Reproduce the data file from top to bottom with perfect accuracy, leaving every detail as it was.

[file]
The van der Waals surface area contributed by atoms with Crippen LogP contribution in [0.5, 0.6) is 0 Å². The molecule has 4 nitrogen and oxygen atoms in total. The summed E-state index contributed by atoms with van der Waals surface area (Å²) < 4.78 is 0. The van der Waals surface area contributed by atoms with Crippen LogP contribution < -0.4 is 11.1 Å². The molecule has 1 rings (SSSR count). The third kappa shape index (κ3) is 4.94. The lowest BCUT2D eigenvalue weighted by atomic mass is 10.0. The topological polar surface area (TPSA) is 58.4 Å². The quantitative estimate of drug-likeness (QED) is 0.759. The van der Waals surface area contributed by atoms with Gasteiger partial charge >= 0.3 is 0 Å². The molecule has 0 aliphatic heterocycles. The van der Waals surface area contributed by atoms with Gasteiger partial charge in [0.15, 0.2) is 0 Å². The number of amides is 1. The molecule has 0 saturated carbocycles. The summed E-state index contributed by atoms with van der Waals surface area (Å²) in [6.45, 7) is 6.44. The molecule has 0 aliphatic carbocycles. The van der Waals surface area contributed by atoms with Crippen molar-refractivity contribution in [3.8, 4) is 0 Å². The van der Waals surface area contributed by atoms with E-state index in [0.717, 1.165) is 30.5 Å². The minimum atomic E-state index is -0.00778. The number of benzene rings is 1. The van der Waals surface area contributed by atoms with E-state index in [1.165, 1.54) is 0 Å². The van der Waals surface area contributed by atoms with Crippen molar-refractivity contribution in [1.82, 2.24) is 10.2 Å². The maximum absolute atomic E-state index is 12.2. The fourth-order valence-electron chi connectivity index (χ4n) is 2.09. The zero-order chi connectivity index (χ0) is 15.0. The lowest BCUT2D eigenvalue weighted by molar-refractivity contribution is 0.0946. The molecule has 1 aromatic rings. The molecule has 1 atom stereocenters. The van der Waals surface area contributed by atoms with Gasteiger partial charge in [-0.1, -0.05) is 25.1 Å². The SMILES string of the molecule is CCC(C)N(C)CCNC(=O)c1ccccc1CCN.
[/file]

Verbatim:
The van der Waals surface area contributed by atoms with Crippen LogP contribution in [0.5, 0.6) is 0 Å². The molecule has 4 nitrogen and oxygen atoms in total. The summed E-state index contributed by atoms with van der Waals surface area (Å²) < 4.78 is 0. The van der Waals surface area contributed by atoms with Crippen LogP contribution < -0.4 is 11.1 Å². The molecule has 1 rings (SSSR count). The third kappa shape index (κ3) is 4.94. The lowest BCUT2D eigenvalue weighted by atomic mass is 10.0. The topological polar surface area (TPSA) is 58.4 Å². The quantitative estimate of drug-likeness (QED) is 0.759. The van der Waals surface area contributed by atoms with Gasteiger partial charge >= 0.3 is 0 Å². The molecule has 0 aliphatic heterocycles. The van der Waals surface area contributed by atoms with Gasteiger partial charge in [0.15, 0.2) is 0 Å². The number of amides is 1. The molecule has 0 saturated carbocycles. The summed E-state index contributed by atoms with van der Waals surface area (Å²) in [6.45, 7) is 6.44. The molecule has 0 aliphatic carbocycles. The van der Waals surface area contributed by atoms with Crippen molar-refractivity contribution in [3.8, 4) is 0 Å². The van der Waals surface area contributed by atoms with E-state index in [0.717, 1.165) is 30.5 Å². The minimum atomic E-state index is -0.00778. The number of benzene rings is 1. The van der Waals surface area contributed by atoms with E-state index in [1.165, 1.54) is 0 Å². The van der Waals surface area contributed by atoms with Crippen molar-refractivity contribution in [1.82, 2.24) is 10.2 Å². The maximum absolute atomic E-state index is 12.2. The fourth-order valence-electron chi connectivity index (χ4n) is 2.09. The zero-order chi connectivity index (χ0) is 15.0. The lowest BCUT2D eigenvalue weighted by molar-refractivity contribution is 0.0946. The molecule has 1 aromatic rings. The molecule has 1 atom stereocenters. The van der Waals surface area contributed by atoms with Gasteiger partial charge in [-0.1, -0.05) is 25.1 Å². The SMILES string of the molecule is CCC(C)N(C)CCNC(=O)c1ccccc1CCN.